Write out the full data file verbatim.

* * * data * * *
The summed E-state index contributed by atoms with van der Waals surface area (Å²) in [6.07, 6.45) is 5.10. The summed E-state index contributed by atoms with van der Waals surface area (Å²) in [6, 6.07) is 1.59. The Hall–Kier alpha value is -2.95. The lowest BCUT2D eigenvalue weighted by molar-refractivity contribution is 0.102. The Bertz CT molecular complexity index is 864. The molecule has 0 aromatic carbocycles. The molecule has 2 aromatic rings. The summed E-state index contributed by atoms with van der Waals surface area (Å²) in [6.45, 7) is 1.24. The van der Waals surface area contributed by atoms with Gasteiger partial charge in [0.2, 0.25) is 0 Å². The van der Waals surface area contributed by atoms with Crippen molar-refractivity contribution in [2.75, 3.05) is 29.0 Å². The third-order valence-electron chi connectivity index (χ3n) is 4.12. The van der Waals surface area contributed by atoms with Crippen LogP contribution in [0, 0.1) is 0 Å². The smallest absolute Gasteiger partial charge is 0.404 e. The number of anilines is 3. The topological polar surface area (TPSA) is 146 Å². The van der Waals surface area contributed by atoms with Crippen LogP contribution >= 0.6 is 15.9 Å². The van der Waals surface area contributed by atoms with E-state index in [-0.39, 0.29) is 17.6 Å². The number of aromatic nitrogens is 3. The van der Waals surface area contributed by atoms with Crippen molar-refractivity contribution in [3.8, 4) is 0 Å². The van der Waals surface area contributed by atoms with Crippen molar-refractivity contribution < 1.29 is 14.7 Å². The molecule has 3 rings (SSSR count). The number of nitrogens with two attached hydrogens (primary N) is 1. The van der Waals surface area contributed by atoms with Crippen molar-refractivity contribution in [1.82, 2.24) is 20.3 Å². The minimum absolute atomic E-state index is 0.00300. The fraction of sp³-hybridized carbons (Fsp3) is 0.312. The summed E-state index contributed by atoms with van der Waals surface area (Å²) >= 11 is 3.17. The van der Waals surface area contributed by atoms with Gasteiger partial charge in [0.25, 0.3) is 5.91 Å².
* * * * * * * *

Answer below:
The summed E-state index contributed by atoms with van der Waals surface area (Å²) in [6.07, 6.45) is 5.10. The summed E-state index contributed by atoms with van der Waals surface area (Å²) in [6, 6.07) is 1.59. The Hall–Kier alpha value is -2.95. The lowest BCUT2D eigenvalue weighted by molar-refractivity contribution is 0.102. The Bertz CT molecular complexity index is 864. The molecule has 0 aromatic carbocycles. The molecule has 2 aromatic rings. The summed E-state index contributed by atoms with van der Waals surface area (Å²) in [6.45, 7) is 1.24. The van der Waals surface area contributed by atoms with Gasteiger partial charge in [0.2, 0.25) is 0 Å². The van der Waals surface area contributed by atoms with Crippen molar-refractivity contribution in [2.75, 3.05) is 29.0 Å². The third-order valence-electron chi connectivity index (χ3n) is 4.12. The van der Waals surface area contributed by atoms with Crippen LogP contribution in [0, 0.1) is 0 Å². The smallest absolute Gasteiger partial charge is 0.404 e. The number of anilines is 3. The topological polar surface area (TPSA) is 146 Å². The van der Waals surface area contributed by atoms with Crippen LogP contribution >= 0.6 is 15.9 Å². The van der Waals surface area contributed by atoms with E-state index in [-0.39, 0.29) is 17.6 Å². The number of aromatic nitrogens is 3. The van der Waals surface area contributed by atoms with Crippen molar-refractivity contribution in [3.8, 4) is 0 Å². The van der Waals surface area contributed by atoms with Crippen molar-refractivity contribution < 1.29 is 14.7 Å². The molecule has 3 rings (SSSR count). The number of nitrogens with two attached hydrogens (primary N) is 1. The van der Waals surface area contributed by atoms with Crippen molar-refractivity contribution in [1.82, 2.24) is 20.3 Å². The minimum absolute atomic E-state index is 0.00300. The fraction of sp³-hybridized carbons (Fsp3) is 0.312. The summed E-state index contributed by atoms with van der Waals surface area (Å²) >= 11 is 3.17. The van der Waals surface area contributed by atoms with Gasteiger partial charge in [0.25, 0.3) is 5.91 Å².